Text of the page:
Direct compensation proceedings were introduced in 2007 in relation to certain damages arising out of, or in connection with, accidents involving insured motor vehicles allowing non-fault parties to be compensated directly by their own insurer, rather than from the insurer of the at-fault party for certain damages suffered. The current system provides that insurers of non-fault parties, having compensated the insured, can claim a certain amount from the insurer of the at-fault party. The amount that can be claimed is fixed annually by a technical committee of the Ministry of Economic Development, therefore, may be higher or lower than the sum paid by the non-fault insurer. The respective credit and debt positions amongst the various insurers which adhere to this procedure is then settled through a clearing house.
Although the direct compensation procedure has generally proved to have a positive effect on insurance services, mainly by decreasing the costs of indemnification, some inefficiencies were found in the subsequent economic settlements among insurers, currently based on a lump-sum system. To address this, IVASS recently issued a new draft measure for consultations which sets out new criteria for calculating costs and deductibles that will serve as a basis to settlement procedures for insurers in connection with motor third party liability direct compensation procedures (the Proposed Measure).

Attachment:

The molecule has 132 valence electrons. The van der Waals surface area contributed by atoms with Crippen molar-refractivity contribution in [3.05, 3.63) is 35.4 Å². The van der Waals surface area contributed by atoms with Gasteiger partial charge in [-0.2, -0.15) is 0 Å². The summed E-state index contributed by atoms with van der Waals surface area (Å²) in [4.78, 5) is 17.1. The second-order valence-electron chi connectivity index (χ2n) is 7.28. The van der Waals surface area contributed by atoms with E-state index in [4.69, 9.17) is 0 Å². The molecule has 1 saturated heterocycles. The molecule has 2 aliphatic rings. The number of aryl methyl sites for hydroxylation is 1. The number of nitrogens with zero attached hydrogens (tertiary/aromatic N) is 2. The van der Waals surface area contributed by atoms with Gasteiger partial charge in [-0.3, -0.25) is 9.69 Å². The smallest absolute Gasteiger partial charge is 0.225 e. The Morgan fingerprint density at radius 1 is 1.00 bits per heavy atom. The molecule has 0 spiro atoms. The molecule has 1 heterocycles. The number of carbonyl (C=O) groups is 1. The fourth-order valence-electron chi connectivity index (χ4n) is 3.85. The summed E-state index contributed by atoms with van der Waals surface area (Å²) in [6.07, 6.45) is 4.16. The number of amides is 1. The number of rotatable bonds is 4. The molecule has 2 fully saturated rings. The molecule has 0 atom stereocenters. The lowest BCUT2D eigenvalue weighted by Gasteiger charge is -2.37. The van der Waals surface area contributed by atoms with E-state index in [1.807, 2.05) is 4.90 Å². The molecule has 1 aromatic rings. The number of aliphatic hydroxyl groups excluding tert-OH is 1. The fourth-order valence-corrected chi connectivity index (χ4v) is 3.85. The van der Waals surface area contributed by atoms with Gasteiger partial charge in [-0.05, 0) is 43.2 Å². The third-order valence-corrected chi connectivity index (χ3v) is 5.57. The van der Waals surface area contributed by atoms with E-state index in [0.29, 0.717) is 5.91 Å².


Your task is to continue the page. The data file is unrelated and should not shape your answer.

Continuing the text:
The Proposed Measure has introduced new operational models of claims management, depending on whether these claims have been raised by an injured party or by passengers:
- With regard to the management model for claims raised by the injured party, which continues to be based on a lump-sum reimbursement system, the Proposed Measure has introduced a system of incentives and penalties aimed at encouraging firms to limit costs and speed up liquidation. The calculation of the incentives/penalties will take into account the indicators of the Archivio Integrato Antifrode (AIA).
- With regard to the management model for claims raised by passengers, the previous settlement mechanism has been replaced by a model of compensation based on the real value of the indemnified amount, net possible fixed/perceptual deductibles.
Public consultation ended on May 31 and, when adopted in final form, the Proposed Measure should enter into force on January 1, 2015.
The new models, as described above, should offer insurers more incentive to adopt better claims management practices and discourage opportunistic and fraudulent actions, therefore enabling insured parties to benefit from lower compensation costs and quicker liquidation procedures.